4. There are plenty of great planes out there for the intermediate level. Everyone has a favorite. You will hear endless discussions of the SIG Twister--with a whole bunch of mods that some feel are mandatory, or else the Wright Bros might never have gotten one off the ground. People like the Twister for good reasons. It is a solid, mid-level performer out of the box. So is the Banshee with a few caveats. But ya gotta build all of one of these. No ARF Twisters out there. It is one of the easier full-size stunt planes to build, so for learning building skills it is perfect. The only things easier are likely to be some 1/2A sheet jobs. Some of those actually work ok for beginner training too. And at a far lower cost, if that is a factor. If you fly over grass, then they are very survivable.

Good luck with your project(s),

The Divot

Offline Fredvon4

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Re: Top Flite Nobler ARF
« Reply #12 on: March 02, 2020, 07:34:10 AM »
do not forget Tom Dixon UKIE 35 OR 40.....basically a very quick build ARF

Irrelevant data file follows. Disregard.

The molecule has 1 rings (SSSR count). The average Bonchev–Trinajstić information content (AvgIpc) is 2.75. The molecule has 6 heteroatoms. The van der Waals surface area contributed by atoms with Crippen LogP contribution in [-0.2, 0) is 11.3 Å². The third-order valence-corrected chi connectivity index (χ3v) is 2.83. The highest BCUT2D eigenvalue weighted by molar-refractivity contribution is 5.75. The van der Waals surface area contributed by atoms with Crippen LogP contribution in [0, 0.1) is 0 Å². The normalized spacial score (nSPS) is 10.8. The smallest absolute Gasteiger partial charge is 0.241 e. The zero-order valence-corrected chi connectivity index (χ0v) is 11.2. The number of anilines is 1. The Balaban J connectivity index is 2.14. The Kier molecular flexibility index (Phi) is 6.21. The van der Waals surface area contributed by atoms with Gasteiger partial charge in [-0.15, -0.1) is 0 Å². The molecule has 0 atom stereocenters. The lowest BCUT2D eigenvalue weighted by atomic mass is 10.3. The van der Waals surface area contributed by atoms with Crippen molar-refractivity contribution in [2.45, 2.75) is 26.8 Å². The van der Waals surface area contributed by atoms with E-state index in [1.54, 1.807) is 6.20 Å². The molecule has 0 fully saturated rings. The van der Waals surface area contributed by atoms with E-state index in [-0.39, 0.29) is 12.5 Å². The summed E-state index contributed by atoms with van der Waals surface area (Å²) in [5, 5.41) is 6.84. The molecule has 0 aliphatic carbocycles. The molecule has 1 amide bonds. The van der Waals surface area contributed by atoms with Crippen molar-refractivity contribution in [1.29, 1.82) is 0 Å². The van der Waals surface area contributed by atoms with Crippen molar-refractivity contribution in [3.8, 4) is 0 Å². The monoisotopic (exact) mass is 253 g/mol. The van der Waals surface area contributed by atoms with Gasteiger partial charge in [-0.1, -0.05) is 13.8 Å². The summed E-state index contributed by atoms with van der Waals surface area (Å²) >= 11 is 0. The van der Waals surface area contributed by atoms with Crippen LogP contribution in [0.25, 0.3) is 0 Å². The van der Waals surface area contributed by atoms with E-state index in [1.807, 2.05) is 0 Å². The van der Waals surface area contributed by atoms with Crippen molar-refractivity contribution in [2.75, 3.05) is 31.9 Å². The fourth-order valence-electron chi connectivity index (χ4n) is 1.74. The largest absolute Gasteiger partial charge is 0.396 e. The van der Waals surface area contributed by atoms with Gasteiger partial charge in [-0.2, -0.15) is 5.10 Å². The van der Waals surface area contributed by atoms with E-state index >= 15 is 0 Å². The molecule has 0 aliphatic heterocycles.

or Phil Cartier (corehouse) Rugged Stunt Trainer (RST) also a tad more build but still nearly an ARF

both in the hundred buck range and each will take a lickin n keep on ticken
"A good scare teaches more than good advice"

Fred von Gortler IV

Offline John Skukalek

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Re: Top Flite Nobler ARF
« Reply #13 on: March 02, 2020, 06:25:18 PM »
Good points Dave. I can scratch my way through each of the maneuvers without crashing. The shapes are not pretty and my airplane usually wants to fall from the sky going over the top in the hour glass. I think I need a airplane and engine combination that won't hold me back. Seems like the Nobler ARF can do that.
As far as building experience I have built a few sport profiles but nothing like a competitive stunter. I have covered them in monokote. I have a couple Brodak 40s, one FP 40 and a Tom Dixon os46sf which i purchased used many years ago but have never used.
Thanks again   

Offline Dave Hull

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Re: Top Flite Nobler ARF